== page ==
Basketball strength and conditioning guru, Jonas Sahratian, provides four basic speed drills that require nothing more than a wall, a towel, a hill and hard work to get real results.
By: Chad Zimmerman
Wherever Jonas Sahratian goes, basketball excellence follows.
As an intern with Al Vermeil, strength and conditioning consultant to the Chicago Bulls, Sahratian contributed to the team’s 1997 and 1998 NBA Championships. During his tenure as head of basketball training at the University of Kansas, from 1999 to 2004, the Jayhawks appeared in every NCAA tournament and made it to the Final Four twice. And in his first year as strength and conditioning coordinator at the University of North Carolina, the Tar Heels took home the 2005 NCAA Basketball Championship.
Sahratian isn’t the only common thread among these teams, though; they also share the gift of incredible speed, which Sahratian emphasizes in his program—particularly the ability to accelerate.
According to Sahratian, training acceleration requires two elements: explosive strength training and mastering running fundamentals. Olympic lifts, jumps and other explosive movements produce strength and power. Learning to move and accelerate properly can help any athlete apply new strength to improved speed.
Sahratian provides some training principles and effective drills that you can use to convert your weight room work into greater acceleration on the court.
Sahratian’s 4 Principles
1. Basketball Speed = Acceleration
“Speed in basketball is about acceleration, not max velocity; so most of the work we do is between zero and 30 meters.”
2. You don’t need the ball to work speed
“I think a typical error basketball players and coaches make is speed training with the ball. When we work on acceleration development, that’s the only thing we concentrate on—we’re not working to get faster with the ball. The guys will learn to do that during practice and when they play.”
3. Speed vs. Conditioning
“A lot of people confuse conditioning with speed development. They think ‘Oh, I’m going to go out, run and make myself faster by running until I puke.’ That’s not speed or acceleration development in my eyes. To train for explosiveness, speed, power and acceleration, you need adequate recovery. Your nervous system needs time to recover and regenerate, so each rep or set is at maximum effort.”
4. Do what they did
“All kinds of people call and email to ask me for so-and-so’s workout. This happened a lot when I was at Kansas.
“People would call and ask, ‘Can you send me Kirk Hinrich’s workout?’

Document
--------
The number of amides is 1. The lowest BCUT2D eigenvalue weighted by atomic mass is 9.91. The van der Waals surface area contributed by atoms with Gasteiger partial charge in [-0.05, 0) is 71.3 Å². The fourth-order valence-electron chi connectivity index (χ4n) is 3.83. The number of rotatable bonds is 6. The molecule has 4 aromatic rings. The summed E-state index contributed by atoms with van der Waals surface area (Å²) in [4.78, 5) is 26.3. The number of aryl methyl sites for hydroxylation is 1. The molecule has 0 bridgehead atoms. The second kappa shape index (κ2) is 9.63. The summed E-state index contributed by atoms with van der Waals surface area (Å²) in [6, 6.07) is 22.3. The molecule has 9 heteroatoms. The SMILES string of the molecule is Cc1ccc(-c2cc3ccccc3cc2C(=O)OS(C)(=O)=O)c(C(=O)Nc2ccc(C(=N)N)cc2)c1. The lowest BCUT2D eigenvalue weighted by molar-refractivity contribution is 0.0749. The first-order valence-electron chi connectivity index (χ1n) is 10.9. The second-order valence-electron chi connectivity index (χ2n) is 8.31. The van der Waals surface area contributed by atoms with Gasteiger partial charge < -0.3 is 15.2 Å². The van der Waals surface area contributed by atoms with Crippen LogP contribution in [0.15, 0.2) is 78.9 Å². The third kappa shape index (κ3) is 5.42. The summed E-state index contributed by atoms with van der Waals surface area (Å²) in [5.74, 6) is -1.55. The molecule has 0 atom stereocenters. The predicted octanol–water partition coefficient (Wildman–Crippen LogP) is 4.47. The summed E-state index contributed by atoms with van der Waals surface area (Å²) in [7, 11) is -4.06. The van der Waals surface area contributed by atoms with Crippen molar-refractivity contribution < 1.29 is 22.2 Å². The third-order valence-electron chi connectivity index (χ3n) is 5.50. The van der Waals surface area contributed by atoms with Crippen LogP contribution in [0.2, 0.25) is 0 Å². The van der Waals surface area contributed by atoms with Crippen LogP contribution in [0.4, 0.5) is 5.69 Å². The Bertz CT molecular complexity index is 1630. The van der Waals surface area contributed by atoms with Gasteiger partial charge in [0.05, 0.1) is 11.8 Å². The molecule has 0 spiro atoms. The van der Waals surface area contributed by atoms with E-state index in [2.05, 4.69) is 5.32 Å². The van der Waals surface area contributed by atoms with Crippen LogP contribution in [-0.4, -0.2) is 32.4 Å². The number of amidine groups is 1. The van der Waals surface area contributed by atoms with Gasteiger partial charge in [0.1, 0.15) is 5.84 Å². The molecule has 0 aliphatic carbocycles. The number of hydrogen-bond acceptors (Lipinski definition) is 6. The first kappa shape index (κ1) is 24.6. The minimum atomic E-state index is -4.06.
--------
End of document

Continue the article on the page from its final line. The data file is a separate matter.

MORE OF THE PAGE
“And I’d be like, ‘You’re not Kirk Hinrich.’
“‘Well, what does he do?’
“‘You don’t understand. Where he started and what he did then are completely different from where he is now and what he does today.’
“Too many athletes want to rush things, thinking they should do what a top athlete does now. What they need to do is perform drills the athlete used in the beginning, when he was working on the basics. That’s what will help an athlete get to the top in the future.”
Sahratian’s 4 Drills
1. Wall Marches
• Stand facing wall
• Lean forward and place both hands on wall
• Keep 45-degree body angle
• Drive one knee toward chest; point toe toward shin
• Hold for 2-3 seconds
• Drive leg back down and drive opposite knee to chest
• Hold for 2-3 seconds, repeat
“This drill helps athletes who can’t hold good drive angles when they start accelerating. The hold helps the athlete learn to keep proper running posture by working the core—the abs, low back and hips.”
2. Scramble Ups
• Start on ground on stomach in push-up position
• Place hands flat on floor next to chest; point toes toward shins
• Get up and sprint forward on partner’s command
• Do not round back when getting up
• Sprint 20-30 meters
• Repeat 4-6 times
“When you get out of push-up position, you’re almost in the perfect drive position to come out and accelerate through the sprint. Make the drill a race by performing it with a partner. Every athlete runs faster in a race.”
3. Resisted Sprints (with towel)
• Place towel around waist
• Have partner stand behind you and hold both ends of towel
• Sprint forward against partner’s resistance
• Keep forward lean during sprint
• Sprint 5-10 meters
• Repeat 5 times
• Sprint once without resistance
• Repeat entire sequence
“Working against extra resistance improves your rate of force development and teaches you to overcome inertia. This trains the nervous system to produce changes, which helps create greater force when the extra resistance is removed. This helps achieve greater speed.”
4. Hill Runs
• Sprint up a hill with five-to-30-degree angle
• Sprint 10-20 meters depending on steepness
• Repeat 4-6 times
“Running hills puts you in the perfect body angle to work acceleration. Many believe Walter Payton was so great because he ran hills.”